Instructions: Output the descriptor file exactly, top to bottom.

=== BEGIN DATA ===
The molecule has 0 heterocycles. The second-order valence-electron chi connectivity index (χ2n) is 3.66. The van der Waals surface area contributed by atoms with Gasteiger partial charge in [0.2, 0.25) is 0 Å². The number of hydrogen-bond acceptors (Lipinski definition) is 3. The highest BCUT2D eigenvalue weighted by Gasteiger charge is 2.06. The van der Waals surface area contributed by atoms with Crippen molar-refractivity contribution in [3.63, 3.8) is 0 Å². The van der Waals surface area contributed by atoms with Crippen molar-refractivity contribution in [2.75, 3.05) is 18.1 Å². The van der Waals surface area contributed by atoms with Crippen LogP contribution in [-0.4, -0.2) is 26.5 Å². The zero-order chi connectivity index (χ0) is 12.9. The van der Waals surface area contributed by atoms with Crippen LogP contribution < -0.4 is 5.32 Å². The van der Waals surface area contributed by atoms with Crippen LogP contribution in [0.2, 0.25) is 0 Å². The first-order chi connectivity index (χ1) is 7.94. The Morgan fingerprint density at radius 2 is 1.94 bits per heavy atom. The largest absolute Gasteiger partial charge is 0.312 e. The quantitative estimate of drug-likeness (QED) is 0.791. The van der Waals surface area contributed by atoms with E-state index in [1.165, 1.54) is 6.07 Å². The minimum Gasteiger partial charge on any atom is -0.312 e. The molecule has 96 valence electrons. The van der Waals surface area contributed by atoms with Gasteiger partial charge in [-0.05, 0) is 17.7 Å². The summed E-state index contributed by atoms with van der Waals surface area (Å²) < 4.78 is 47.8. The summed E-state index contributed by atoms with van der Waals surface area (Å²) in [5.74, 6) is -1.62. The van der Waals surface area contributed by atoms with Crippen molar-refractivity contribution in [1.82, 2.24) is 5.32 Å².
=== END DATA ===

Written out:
The molecule has 0 heterocycles. The second-order valence-electron chi connectivity index (χ2n) is 3.66. The van der Waals surface area contributed by atoms with Gasteiger partial charge in [0.2, 0.25) is 0 Å². The number of hydrogen-bond acceptors (Lipinski definition) is 3. The highest BCUT2D eigenvalue weighted by Gasteiger charge is 2.06. The van der Waals surface area contributed by atoms with Crippen molar-refractivity contribution in [3.63, 3.8) is 0 Å². The van der Waals surface area contributed by atoms with Crippen molar-refractivity contribution in [2.75, 3.05) is 18.1 Å². The van der Waals surface area contributed by atoms with Crippen LogP contribution in [-0.4, -0.2) is 26.5 Å². The zero-order chi connectivity index (χ0) is 12.9. The van der Waals surface area contributed by atoms with Crippen LogP contribution < -0.4 is 5.32 Å². The van der Waals surface area contributed by atoms with Crippen LogP contribution in [0.2, 0.25) is 0 Å². The first-order chi connectivity index (χ1) is 7.94. The Morgan fingerprint density at radius 2 is 1.94 bits per heavy atom. The largest absolute Gasteiger partial charge is 0.312 e. The quantitative estimate of drug-likeness (QED) is 0.791. The van der Waals surface area contributed by atoms with E-state index in [1.165, 1.54) is 6.07 Å². The minimum Gasteiger partial charge on any atom is -0.312 e. The molecule has 96 valence electrons. The van der Waals surface area contributed by atoms with Gasteiger partial charge in [-0.05, 0) is 17.7 Å². The summed E-state index contributed by atoms with van der Waals surface area (Å²) < 4.78 is 47.8. The summed E-state index contributed by atoms with van der Waals surface area (Å²) in [5.74, 6) is -1.62. The van der Waals surface area contributed by atoms with Crippen molar-refractivity contribution in [1.82, 2.24) is 5.32 Å².